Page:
Within a couple hours' drive we also have mountains you can hike in summer, that are snow-covered now. (Flagstaff even has courses in avalanche safety you can take, if you want to do winter stuff in the mountains up there.) In between here and Flag are some places with in-between weather -- highs in the 50s at the trailheads at this time of year, so no snow or ice until you get to the very highest points of the ridges or peaks. Example, the Mazatzal Mountains, where the most popular trail is the Barnhardt (12.4 mi roundtrip; 1912' EC). That's where I'm thinking I'll do a longer day hike this Tuesday. Just a bit farther away from Phx is the Mogollon Rim (near the town of Payson). That's an escarpment about 1500' - 2000' high that cuts across about 200 miles of the NE part of Arizona -- it's the southern edge of the Colorado Plateau. (Mogollon Rim - Wikipedia) The plateau at the top of that climb - elevation about 8000' - slopes gently down to the N, and all the drainage goes toward Flagstaff, while at the base of the cliff everything drains generally S. The plateau will be covered in snow drifts now, but I can hike from the base up to the top of the cliff, and/or use a portion of the Highline Trail that runs for 50+ miles along the base of the cliff (elevation about 6000') to connect up a couple of the more vertical trails into a loop, if the plateau snow does not prevent it. (Mar, Apr, Sept and Oct are the preferred season for the Highline, due to summer heat and thunderstorms.) The Superstitions are another relatively well-known collection of mountains (and designated a Wilderness), but I don't go there much because it's to the SE from my house and I'd have to cross a bunch of the urban jungle to get there, whereas when I go N it's easier driving.

    The mountains up by Flagstaff have Arizona's highest peak, Mt. Humphreys. The main summit trail there is about 10 miles RT and 3300' EC. June and late Sept-Oct are the best times to do it, because from July - early Sept is the monsoon season here and there are dangerous thunderstorms, when you don't want to go above treeline. OR, you can get up at zero-dark-30, eat, and be on the trail before sunup, to get off the peak before noon, and be reasonably safe, in summer. Humphreys is part of a ring of peaks that formed from ancient volcano activity, like Mt St Helens. But ours have not been active for a long time. It's gorgeous up there in fall, when the aspens change.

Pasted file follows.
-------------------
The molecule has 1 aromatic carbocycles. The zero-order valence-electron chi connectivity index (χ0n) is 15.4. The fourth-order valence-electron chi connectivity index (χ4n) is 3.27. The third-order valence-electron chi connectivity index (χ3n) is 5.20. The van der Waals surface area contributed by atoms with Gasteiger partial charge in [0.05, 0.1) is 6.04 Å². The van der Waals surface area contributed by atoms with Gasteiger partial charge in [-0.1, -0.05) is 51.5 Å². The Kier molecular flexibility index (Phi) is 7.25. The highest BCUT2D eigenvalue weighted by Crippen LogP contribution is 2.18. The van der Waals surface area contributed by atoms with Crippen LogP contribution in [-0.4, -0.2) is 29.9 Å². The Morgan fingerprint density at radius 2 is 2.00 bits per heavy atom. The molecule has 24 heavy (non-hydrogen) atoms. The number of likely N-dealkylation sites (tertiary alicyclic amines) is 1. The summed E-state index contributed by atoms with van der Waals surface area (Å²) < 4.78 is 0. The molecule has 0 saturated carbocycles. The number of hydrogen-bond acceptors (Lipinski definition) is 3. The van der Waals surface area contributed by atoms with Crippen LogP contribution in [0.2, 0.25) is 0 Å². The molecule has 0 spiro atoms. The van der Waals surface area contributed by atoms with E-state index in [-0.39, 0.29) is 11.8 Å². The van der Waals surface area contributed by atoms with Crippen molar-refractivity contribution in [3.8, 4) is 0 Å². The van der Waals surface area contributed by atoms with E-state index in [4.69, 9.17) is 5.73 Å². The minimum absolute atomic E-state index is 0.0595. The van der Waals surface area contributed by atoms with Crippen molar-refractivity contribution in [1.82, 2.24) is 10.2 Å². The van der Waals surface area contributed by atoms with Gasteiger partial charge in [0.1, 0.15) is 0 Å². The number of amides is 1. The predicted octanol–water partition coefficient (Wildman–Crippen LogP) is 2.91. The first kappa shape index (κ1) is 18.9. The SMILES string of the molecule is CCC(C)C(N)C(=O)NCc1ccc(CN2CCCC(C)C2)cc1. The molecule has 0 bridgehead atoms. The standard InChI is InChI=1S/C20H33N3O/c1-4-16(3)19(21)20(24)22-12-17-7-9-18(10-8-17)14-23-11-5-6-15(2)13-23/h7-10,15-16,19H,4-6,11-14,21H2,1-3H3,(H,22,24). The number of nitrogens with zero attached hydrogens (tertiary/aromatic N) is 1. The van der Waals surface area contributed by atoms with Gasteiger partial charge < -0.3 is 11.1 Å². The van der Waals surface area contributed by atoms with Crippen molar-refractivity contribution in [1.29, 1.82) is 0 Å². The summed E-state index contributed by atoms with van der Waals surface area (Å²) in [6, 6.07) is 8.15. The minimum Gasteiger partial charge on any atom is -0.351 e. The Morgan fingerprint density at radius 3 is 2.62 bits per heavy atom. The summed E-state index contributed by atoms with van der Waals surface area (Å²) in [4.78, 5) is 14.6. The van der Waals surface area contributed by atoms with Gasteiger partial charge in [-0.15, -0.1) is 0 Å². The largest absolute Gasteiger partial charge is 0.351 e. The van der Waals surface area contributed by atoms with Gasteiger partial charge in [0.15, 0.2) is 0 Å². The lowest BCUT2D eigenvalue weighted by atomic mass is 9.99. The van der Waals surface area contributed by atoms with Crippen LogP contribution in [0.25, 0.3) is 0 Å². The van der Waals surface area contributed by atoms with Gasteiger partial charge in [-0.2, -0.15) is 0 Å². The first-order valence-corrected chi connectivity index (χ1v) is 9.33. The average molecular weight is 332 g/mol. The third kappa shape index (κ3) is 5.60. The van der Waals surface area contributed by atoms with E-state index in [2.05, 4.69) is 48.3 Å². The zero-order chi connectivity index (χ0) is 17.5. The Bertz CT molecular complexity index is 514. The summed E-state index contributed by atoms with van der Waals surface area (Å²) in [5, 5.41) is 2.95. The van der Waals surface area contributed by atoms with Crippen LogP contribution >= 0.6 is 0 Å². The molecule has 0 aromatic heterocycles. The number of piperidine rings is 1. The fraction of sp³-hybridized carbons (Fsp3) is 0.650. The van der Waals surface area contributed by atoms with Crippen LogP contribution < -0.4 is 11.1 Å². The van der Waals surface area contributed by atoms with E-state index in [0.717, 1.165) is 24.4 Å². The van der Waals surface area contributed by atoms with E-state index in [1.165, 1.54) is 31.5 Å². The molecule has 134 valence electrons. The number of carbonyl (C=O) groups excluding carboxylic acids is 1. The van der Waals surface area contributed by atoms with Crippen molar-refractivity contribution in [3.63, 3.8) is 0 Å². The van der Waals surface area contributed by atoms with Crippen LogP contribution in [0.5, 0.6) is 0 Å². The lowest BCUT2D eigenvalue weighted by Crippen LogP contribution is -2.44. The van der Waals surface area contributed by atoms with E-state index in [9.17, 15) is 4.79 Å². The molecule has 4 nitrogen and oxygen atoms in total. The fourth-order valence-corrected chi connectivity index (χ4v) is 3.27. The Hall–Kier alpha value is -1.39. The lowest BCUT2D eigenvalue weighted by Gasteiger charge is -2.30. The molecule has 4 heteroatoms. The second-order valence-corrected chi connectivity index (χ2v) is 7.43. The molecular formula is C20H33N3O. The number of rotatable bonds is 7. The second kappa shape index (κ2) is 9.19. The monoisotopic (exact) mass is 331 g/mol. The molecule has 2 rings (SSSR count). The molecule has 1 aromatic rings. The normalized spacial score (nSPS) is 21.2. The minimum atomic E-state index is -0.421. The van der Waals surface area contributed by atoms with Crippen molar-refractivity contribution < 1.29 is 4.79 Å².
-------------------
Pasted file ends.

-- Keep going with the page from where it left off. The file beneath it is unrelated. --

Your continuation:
We have a hiker forum, Hiking trail index since 1996! [Hm, it's called Hikearizona-dot-com, but the name got changed in the process of making the url into a link], where people can find descriptions of trails they haven't done yet, connect up with other hikers, etc. And despite the name, there are hikes written up that are in other states, too, because members are welcome to write up whatever they've hiked. I looked to see if Mt St Helens is in there, but not yet!

    I have a bit of urgency connected to the hiking, because I've applied to go on a Sierra Club national outing in summer, and it requires trip leader approval. Because of my low back history, the leader is not convinced by my Starting Strength program and wants me to get out and hike for a few long days with a 45-lb pack, and see whether my back holds up, before granting approval for my participation on the trip. Otherwise, I'd finish the novice LP before diverting recovery resources to endurance work -- but that's life, you don't always get to do the ideal thing!
    Last edited by Amy-in-PHX; 03-03-2018 at 09:41 AM.

  4. #24
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    A useful article about correcting thoracic flexion in the squat (no printable pdf available):
    Identifying and Correcting Thoracic Spinal Flexion in the Squat | Bill Hannon

  5. #25
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    Mon 03-05-18

    SQ
    45x5, 3
    60x5
    74x5
    88x5x3
    A 3-lb jump this time, compared to previous work sets. Seemed to work out better than 5 lbs jump. Also, I narrowed my grip -- instead of placing the line on the bar between my 4th & 5th finger bones, I placed the line outside my 5th finger bone, with just a bit of hand meat covering the line on the bar. That helped me keep the upper back tighter, I think. Remember PROUD CHEST.
    PR
    33x5
    37x5
    42x5
    47.5x5x3
    Bless those microplates. Slow-ish bar speed on work sets, but I got them done.
    DL
    65x3x5
    85x5
    105x5
    125x5, 2 - GOAL! And two extra reps, just for fun.
    LAT 70x10x3 -- couldn't get bar all the way to chest on last few reps.
    Face pulls 20x20x2